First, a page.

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In 1992 when Renaissance entered the fray dance music in clubs was a completely different experience. Warehouses, reclaimed Ritzys, motorway arches and fields were the terrain for which acid house surged through the speakers, but Renaissance pioneered a new form of clubbing alongside a brand new sound. Utilising stately homes and adding a regal zest to partying, they proved that clubbing need not be an experience in a dingy environment. And they did so by pushing an exciting new genre, a combination of the epic and ethereal trance and techno coming from mainland Europe with the rolling house grooves from over the Atlantic; Progressive House.
A young man by the name of Sasha already had a fervent following as a DJ but his residency at their Mansfield home completely transformed what clubbers expected and wanted from a DJ, and the mix CD that he, Renaissance and new kid on the block John Digweed pushed forward launched a new era of clubbing. Quite simply, Renaissance ploughed dance music into territory it had never been before - they were essential in establishing the modern idea of the cult of the DJ.
20 years later and both Sasha and Renaissance are still at the forefront of dance music. Sasha remains revered across every continent of the planet for his gloriously well-crafted DJ sets, his constant surge for new technology and a creative edge amongst his peers. In the nineties it was his mesmerising mixes across three decks that caused the hero worship; blends which rarely had only one record playing. Then as an early Ableton adopter he pushed forward the idea of a DJ as a live musician, reassembling the music as he went along. Always ahead of trends; he remains dance music’s indisputable global icon.
Fittingly, Sasha will be headlining two very special Renaissance shows as the first instalment in the celebration of this monumental milestone, in Leeds and Birmingham; the latter now becoming Renaissance’s new regular home in the Midlands. In true Renaissance fashion the venues reveal the pioneering and forward thinking vision that has always been at the heart of the club. 1992 needed a certain type of venue, but 2012 is different and so the choices of both venue and the complete line-up reflect a more cutting edge approach.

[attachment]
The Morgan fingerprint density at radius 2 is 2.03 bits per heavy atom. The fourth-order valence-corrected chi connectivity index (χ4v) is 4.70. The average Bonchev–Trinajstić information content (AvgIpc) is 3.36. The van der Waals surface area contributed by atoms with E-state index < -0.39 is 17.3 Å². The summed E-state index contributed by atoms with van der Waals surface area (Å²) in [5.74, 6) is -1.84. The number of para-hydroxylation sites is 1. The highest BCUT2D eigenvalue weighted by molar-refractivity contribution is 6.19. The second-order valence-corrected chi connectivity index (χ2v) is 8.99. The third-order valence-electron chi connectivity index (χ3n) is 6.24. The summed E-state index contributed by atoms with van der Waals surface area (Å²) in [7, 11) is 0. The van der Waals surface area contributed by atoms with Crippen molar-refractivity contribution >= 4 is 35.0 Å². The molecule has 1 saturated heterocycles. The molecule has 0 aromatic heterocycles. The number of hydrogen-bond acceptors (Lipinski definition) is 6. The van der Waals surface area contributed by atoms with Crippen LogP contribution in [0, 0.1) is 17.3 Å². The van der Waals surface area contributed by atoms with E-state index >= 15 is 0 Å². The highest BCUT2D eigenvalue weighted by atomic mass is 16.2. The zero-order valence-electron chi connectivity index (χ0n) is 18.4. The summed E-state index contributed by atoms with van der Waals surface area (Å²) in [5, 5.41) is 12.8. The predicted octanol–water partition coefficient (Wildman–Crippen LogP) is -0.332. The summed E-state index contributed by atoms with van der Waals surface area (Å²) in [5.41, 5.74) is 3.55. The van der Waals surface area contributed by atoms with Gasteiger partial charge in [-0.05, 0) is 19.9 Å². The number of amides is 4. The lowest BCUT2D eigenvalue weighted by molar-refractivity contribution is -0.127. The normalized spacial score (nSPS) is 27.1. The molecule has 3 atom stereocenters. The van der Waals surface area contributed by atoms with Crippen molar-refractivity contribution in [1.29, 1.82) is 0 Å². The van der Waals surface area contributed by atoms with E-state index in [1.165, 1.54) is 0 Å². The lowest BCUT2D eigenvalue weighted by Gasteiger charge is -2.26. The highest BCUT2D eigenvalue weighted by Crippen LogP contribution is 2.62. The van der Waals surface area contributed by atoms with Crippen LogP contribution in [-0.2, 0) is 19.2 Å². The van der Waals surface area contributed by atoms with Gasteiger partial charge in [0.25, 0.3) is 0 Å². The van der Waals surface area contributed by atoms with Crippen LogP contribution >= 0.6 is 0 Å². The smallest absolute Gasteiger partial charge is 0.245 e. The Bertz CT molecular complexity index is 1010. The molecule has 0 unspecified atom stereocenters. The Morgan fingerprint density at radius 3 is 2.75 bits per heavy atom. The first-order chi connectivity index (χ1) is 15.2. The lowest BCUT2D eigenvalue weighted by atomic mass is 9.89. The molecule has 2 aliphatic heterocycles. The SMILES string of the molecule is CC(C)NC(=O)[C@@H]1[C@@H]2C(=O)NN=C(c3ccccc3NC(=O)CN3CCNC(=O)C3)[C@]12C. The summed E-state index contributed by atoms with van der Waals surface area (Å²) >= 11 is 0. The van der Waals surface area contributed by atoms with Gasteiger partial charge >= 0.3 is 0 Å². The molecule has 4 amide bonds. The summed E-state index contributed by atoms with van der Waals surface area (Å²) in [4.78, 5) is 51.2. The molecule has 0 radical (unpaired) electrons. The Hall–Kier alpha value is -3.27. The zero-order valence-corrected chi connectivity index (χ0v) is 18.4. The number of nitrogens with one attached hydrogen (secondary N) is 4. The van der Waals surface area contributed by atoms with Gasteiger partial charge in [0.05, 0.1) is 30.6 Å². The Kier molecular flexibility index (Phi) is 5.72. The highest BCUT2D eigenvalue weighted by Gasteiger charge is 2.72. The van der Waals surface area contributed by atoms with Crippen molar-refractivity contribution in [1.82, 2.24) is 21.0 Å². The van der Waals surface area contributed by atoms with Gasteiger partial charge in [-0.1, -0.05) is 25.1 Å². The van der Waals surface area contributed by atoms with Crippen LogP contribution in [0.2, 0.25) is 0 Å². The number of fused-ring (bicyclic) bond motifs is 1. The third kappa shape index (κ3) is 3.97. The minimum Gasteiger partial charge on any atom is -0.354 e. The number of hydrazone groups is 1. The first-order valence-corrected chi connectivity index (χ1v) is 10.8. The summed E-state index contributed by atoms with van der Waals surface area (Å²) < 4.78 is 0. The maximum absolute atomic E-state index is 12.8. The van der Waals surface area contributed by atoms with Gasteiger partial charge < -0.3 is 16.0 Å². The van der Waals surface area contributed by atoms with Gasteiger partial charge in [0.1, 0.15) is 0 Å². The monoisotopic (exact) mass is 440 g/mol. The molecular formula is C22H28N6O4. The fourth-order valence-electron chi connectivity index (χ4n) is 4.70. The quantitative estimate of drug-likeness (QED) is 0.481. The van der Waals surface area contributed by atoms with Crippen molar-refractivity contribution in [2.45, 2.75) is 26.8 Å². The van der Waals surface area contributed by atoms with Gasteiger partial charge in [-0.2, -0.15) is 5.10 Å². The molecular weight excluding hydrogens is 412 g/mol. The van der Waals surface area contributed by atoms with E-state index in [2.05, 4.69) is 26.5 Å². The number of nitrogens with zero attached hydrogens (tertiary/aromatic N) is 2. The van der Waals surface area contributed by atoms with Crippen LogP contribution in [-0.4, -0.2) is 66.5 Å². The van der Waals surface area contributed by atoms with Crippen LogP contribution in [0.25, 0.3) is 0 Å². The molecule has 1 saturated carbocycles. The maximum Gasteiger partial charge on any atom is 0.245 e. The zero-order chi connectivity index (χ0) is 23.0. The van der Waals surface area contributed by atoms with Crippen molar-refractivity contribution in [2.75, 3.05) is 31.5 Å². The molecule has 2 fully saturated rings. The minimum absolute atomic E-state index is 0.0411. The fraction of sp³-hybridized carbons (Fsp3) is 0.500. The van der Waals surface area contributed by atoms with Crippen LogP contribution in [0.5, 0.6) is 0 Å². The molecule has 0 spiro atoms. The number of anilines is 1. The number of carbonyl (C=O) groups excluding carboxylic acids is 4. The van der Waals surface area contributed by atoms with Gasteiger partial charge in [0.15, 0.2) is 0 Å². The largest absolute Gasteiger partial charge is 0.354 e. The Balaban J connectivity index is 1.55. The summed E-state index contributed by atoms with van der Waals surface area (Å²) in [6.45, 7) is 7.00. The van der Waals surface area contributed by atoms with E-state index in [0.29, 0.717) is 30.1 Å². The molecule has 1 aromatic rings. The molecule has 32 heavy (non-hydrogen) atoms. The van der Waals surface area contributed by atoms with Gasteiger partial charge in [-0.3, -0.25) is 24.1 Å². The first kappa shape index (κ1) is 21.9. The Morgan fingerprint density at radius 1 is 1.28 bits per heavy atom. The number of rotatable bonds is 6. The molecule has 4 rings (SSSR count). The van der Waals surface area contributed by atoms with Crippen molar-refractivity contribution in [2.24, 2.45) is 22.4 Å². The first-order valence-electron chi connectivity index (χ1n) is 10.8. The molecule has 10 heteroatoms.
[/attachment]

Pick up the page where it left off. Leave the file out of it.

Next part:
Both Vox and Gibb Street Warehouse boast state of the art soundsystems in lovingly restored warehouse spaces; reclaimed spaces that combine the edgy charm of the acid house era of clubbing with a modern sheen and professionalism. It’s a more subtle manifestation of their trademark opulence, and Birmingham will be adopted as the new Midlands base of the club as a statement of intent to break new ground regionally. Renaissance didn’t clock up twenty years by resting on its laurels.
The historical impact of the music can’t and won’t be ignored. At both events the second room is bolstered by a Renaissance Classics showcase, authentically delivered by some of the clubs best-known residents from the past, who will explore the pivotal records and sounds form the full twenty-year spectrum of the club. As a record label that can boast over fifty album releases from talents as diverse and heralded as Hercules & Love Affair, Dave Seaman, Yousef, Deep Dish, La Roux, Hernan Cattaneo, Nic Fanciuilli, Danny Tenaglia, Satoshi Tomiie and James Zabiela alongside its clubnight career, expect a glorious journey through a kaleidoscopic snapshot of the last two decades of electronic dance music.
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